Your favorite brand and model of fly line(s), and why?

Discussion in 'Fly Fishing Forum' started by Denny, Sep 30, 2006.

  1. Denny

    Denny Active Member

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    As ealy as the early 90's (gosh, that was 15 years ago already!), there were a couple of primary line manufacturers with a few model options. Nowadays we have so many different brands of great fishing products out there, including fly fishing lines.

    Just 4 years ago I was fishing the Florida Keys with a friend (who is a local guide), and I was using a Powell AXS fly rod with a Rio line. My buddy gave me grief about using second tier products (he wasn't familiar with either product at that time). By the way, when stretched, the Rio line was awesome, but it was also a pain in the as_ because it had to be stretched after I reeled up and we moved to a new spot.

    Although there are Cortland, Rio, and Airflo models I like, probably my favorite lines are the Scientific Angler Mastery Series. I like their GPX for general trout floating lines; their Streamer Express for streamer fishing and beach fishing; and all of their saltwater lines (Bonefish, Tarpon, and Saltwater).

    So, what is or are your favorite brand/brands of fly lines, which models, and why? And for what purpose? Trout lines, salmonid river lines, saltwater lines, spey lines, what are your favorites? And why?
    :thumb:
     
  2. Mingo

    Mingo the Menehune stole my beer

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    GPX for trout in rivers, Rio Nymph for indicator fishing......and any line they give me for free when I buy a new reel or rod :rofl:

    I always choose olive or sage if possible for river fishing. Maybe it's not necessary but it makes me feel stealthy. I don't think it matters one bit in the salt.

    I love Rio welded loops and their 1/2 size heavier weights for fast action rods.

    So Richard............which line do you feel gives you absolutely the best max distance when you gun those 120'ers out there?
     
  3. Capt. Awesome

    Capt. Awesome Member

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    Some may think of me as simple-minded but I still like the Cortland 444. The coating is slick, stays that way with little maintenance and does all the little things right for me.

    I also like SA GPX- although my current GPX line is cracking after less than a year's use! I don't think this is indicative of the product line itself- I haven't treated it very well and I've been fishing the hell out of it.
     
  4. Porter

    Porter Active Member

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    Cortland 444 Peach ...for trout 5 weight and under...and I have soft (medium) action rods.

    I like the SA Steelhead taper for my XP's 6 and up ..... can cast with distance with this line. Best floater I have found so far for this rod....but several I have not tried yet too.

    I do like using SA Ultra 2's for my salt floaters (DS and DS2's)
     
  5. Kent Lufkin

    Kent Lufkin Remember when you could remember everything?

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    My fishing is almost exclusively for trout: 75% in lakes; and 25% in small to medium streams. I use both medium action graphite rods and medium to slow action bamboos. All my trout rods are 3wt to 6wt.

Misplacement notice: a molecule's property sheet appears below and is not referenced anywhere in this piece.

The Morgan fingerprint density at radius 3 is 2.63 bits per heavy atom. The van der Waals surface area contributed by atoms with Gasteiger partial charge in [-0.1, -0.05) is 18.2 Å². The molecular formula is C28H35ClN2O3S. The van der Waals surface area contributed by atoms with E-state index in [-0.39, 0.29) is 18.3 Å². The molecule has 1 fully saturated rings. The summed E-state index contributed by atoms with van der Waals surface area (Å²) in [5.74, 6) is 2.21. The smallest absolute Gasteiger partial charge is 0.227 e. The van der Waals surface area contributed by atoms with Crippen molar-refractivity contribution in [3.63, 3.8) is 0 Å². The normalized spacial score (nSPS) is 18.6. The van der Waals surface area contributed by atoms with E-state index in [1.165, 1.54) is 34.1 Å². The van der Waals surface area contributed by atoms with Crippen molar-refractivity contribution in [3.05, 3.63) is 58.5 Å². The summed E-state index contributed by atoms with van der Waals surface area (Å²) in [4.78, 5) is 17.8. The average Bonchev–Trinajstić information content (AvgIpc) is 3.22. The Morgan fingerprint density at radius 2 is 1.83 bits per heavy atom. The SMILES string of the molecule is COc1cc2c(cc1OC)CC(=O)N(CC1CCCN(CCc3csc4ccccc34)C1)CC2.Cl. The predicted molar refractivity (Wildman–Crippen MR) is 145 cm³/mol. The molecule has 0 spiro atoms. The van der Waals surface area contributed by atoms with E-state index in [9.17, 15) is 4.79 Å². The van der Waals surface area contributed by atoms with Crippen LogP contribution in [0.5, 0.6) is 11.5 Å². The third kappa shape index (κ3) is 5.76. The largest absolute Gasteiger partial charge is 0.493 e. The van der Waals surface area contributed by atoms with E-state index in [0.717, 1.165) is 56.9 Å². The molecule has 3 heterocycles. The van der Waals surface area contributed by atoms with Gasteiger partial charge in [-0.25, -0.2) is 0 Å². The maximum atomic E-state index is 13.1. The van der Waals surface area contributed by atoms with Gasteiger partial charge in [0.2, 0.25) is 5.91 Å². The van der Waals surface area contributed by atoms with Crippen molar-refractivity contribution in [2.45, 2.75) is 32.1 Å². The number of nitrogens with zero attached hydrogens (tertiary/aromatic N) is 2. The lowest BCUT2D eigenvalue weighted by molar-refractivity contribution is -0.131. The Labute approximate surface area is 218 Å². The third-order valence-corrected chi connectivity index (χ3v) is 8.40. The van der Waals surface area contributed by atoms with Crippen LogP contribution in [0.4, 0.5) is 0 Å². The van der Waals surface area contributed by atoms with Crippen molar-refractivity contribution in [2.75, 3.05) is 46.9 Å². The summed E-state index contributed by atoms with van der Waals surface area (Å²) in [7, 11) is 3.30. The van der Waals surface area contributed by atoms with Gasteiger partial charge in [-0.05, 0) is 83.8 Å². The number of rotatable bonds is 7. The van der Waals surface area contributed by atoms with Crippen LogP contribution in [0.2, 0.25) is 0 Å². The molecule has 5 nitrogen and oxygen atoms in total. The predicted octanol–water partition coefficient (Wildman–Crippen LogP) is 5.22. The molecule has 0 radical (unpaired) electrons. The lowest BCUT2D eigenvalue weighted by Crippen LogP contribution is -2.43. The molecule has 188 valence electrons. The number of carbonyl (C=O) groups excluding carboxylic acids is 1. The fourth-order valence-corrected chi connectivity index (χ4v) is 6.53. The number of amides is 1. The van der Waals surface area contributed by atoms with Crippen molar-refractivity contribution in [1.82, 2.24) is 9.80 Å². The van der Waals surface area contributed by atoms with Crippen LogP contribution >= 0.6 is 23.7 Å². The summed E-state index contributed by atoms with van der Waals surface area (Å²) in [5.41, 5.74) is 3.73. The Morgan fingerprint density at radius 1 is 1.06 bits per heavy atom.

I own a wide variety of lines, and have tried or owned and sold even more. These days, my favorites are the Cortland 444 Peach, SA Ultra IV or XPS, and Rio Classic. All these lines have several attributes in common.

    - Their stated and their actual line weights are accurate (no gimmicky, half-weight-heavier designs.).

    - Their tapers are all pretty straightforward with no long front tapers or extended bellies.

    - They're all pretty much memory-free and exhibit very little coiling, even in cold weather.

    - They all float like a cork (as well they should.)

    - They all have a durable coating that minimizes cracking, reduce friction and wear and maintains floatation over the useful life of the line. I've got examples of all four models mentioned above that are at least three years old and fished regularly. Each looks and performs like a new line.

    Finally, I've got a SA GPX that was a gift. While I like it, it's also with the knowledge that it's a half weight heavier. IMHO, these are 'gimmick' lines designed for and marketed to those who fish the fastest action rods available with a quick, aggressive casting stroke. That said, I probably wouldn't go out and buy another GPX (or a Rio Grand or Sage Performance Taper.)

    K
     
  6. GVanKommer

    GVanKommer always learning

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    love the Cortland 444. I even named my daughter after it. (still like the 333 too.)
    also love my teeny t-130 sink tip, casts amazing.

    not at all a fan of Rio. own two I cannot stand.

    I think most SA lines are too plasticy (is that a word?)
    GPX is the only one of theirs I use though.
     
  7. Tim Cottage

    Tim Cottage Formerly tbc1415

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    Wish I'd thought of that.


    Favorites are Cortland 444 and Cortland SYLK. For all the reasons mentioned above plus the fact that I have been using the 444 for so many years and they have not changed perceptibly which elevates them to "old reliable" status.
    The value of that status is that you no longer have to fuss about which line should I take with which rod. You just grab your stuff and go. Once there, you can focus on more important things like getting a better drift in tricky currents or casting alongside that log or under those overhanging bushes.

    TC
     
  8. Randy Knapp

    Randy Knapp Active Member

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    Cheap green SA Air Cel WF Bass taper. DT in same line is ok too.

    Randy
     
  9. Zen Piscator

    Zen Piscator Supporting wild steelhead, gravel to gravel.

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    I think Rio has better tapers and coatings but their lines dont seem to hold up as well as SA lines, with coating, plastic, and core cosidered.

    I really dig the nymph lines for steelies and love the SA trout for dries and finess stuff.
     
  10. Big K1

    Big K1 Large Member

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    Carron for a floater and Airflo Skagit head for tips.
     
  11. flybill

    flybill Purveyor of fine hackle, wine & cigars!